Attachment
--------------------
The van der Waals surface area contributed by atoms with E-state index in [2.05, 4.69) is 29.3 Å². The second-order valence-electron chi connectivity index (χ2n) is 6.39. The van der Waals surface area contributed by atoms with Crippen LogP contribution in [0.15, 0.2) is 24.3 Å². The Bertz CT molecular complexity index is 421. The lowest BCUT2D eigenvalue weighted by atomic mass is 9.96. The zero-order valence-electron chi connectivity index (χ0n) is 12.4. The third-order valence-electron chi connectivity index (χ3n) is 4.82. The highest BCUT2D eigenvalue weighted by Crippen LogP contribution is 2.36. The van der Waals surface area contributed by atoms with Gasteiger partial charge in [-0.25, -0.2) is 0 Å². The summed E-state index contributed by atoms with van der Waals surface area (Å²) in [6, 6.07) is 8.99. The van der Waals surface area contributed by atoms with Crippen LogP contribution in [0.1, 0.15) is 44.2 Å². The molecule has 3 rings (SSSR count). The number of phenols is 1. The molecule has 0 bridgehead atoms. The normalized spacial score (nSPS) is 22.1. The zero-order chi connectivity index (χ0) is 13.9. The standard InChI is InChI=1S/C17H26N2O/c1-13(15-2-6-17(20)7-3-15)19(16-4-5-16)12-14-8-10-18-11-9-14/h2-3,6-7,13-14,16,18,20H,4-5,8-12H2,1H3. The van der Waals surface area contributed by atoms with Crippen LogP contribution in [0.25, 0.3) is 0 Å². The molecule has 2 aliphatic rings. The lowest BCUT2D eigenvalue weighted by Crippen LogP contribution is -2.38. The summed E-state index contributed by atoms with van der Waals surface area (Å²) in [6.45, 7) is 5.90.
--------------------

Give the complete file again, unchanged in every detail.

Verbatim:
The van der Waals surface area contributed by atoms with E-state index in [2.05, 4.69) is 29.3 Å². The second-order valence-electron chi connectivity index (χ2n) is 6.39. The van der Waals surface area contributed by atoms with Crippen LogP contribution in [0.15, 0.2) is 24.3 Å². The Bertz CT molecular complexity index is 421. The lowest BCUT2D eigenvalue weighted by atomic mass is 9.96. The zero-order valence-electron chi connectivity index (χ0n) is 12.4. The third-order valence-electron chi connectivity index (χ3n) is 4.82. The highest BCUT2D eigenvalue weighted by Crippen LogP contribution is 2.36. The van der Waals surface area contributed by atoms with Gasteiger partial charge in [-0.25, -0.2) is 0 Å². The summed E-state index contributed by atoms with van der Waals surface area (Å²) in [6, 6.07) is 8.99. The van der Waals surface area contributed by atoms with Crippen LogP contribution in [0.1, 0.15) is 44.2 Å². The molecule has 3 rings (SSSR count). The number of phenols is 1. The molecule has 0 bridgehead atoms. The normalized spacial score (nSPS) is 22.1. The zero-order chi connectivity index (χ0) is 13.9. The standard InChI is InChI=1S/C17H26N2O/c1-13(15-2-6-17(20)7-3-15)19(16-4-5-16)12-14-8-10-18-11-9-14/h2-3,6-7,13-14,16,18,20H,4-5,8-12H2,1H3. The van der Waals surface area contributed by atoms with Crippen LogP contribution in [0.25, 0.3) is 0 Å². The molecule has 2 aliphatic rings. The lowest BCUT2D eigenvalue weighted by Crippen LogP contribution is -2.38. The summed E-state index contributed by atoms with van der Waals surface area (Å²) in [6.45, 7) is 5.90.